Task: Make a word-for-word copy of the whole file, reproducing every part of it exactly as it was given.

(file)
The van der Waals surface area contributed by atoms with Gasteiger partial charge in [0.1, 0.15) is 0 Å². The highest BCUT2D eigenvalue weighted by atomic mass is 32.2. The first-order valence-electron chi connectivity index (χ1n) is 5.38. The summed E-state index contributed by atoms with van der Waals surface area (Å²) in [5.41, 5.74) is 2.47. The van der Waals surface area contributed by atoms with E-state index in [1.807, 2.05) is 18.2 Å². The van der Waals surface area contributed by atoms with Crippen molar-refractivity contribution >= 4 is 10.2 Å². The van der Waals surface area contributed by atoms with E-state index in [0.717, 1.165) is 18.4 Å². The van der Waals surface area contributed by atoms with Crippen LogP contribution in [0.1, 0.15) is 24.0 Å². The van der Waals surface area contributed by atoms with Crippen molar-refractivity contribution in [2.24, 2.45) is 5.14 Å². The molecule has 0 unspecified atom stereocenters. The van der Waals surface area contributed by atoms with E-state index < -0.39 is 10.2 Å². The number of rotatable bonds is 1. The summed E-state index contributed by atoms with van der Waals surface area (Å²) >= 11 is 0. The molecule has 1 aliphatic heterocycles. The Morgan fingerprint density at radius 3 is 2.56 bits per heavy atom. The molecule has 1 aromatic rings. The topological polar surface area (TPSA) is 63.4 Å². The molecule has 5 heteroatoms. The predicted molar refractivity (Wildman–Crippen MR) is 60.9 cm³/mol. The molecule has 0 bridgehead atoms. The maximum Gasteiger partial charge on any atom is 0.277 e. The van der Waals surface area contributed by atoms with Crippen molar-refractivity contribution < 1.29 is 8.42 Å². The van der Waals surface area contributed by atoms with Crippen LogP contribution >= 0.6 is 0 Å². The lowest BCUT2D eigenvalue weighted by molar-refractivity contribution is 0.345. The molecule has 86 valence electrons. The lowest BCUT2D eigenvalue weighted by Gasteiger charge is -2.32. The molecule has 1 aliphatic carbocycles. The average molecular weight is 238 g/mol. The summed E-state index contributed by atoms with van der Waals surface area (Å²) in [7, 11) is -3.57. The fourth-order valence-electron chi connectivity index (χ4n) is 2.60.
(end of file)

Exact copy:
The van der Waals surface area contributed by atoms with Gasteiger partial charge in [0.1, 0.15) is 0 Å². The highest BCUT2D eigenvalue weighted by atomic mass is 32.2. The first-order valence-electron chi connectivity index (χ1n) is 5.38. The summed E-state index contributed by atoms with van der Waals surface area (Å²) in [5.41, 5.74) is 2.47. The van der Waals surface area contributed by atoms with E-state index in [1.807, 2.05) is 18.2 Å². The van der Waals surface area contributed by atoms with Crippen molar-refractivity contribution >= 4 is 10.2 Å². The van der Waals surface area contributed by atoms with E-state index in [0.717, 1.165) is 18.4 Å². The van der Waals surface area contributed by atoms with Crippen LogP contribution in [0.1, 0.15) is 24.0 Å². The van der Waals surface area contributed by atoms with Crippen molar-refractivity contribution in [2.24, 2.45) is 5.14 Å². The molecule has 0 unspecified atom stereocenters. The van der Waals surface area contributed by atoms with E-state index < -0.39 is 10.2 Å². The number of rotatable bonds is 1. The summed E-state index contributed by atoms with van der Waals surface area (Å²) >= 11 is 0. The molecule has 1 aliphatic heterocycles. The Morgan fingerprint density at radius 3 is 2.56 bits per heavy atom. The molecule has 1 aromatic rings. The topological polar surface area (TPSA) is 63.4 Å². The molecule has 5 heteroatoms. The predicted molar refractivity (Wildman–Crippen MR) is 60.9 cm³/mol. The molecule has 0 bridgehead atoms. The maximum Gasteiger partial charge on any atom is 0.277 e. The van der Waals surface area contributed by atoms with Crippen molar-refractivity contribution < 1.29 is 8.42 Å². The van der Waals surface area contributed by atoms with Crippen LogP contribution >= 0.6 is 0 Å². The lowest BCUT2D eigenvalue weighted by molar-refractivity contribution is 0.345. The molecule has 86 valence electrons. The lowest BCUT2D eigenvalue weighted by Gasteiger charge is -2.32. The molecule has 1 aliphatic carbocycles. The average molecular weight is 238 g/mol. The summed E-state index contributed by atoms with van der Waals surface area (Å²) in [7, 11) is -3.57. The fourth-order valence-electron chi connectivity index (χ4n) is 2.60.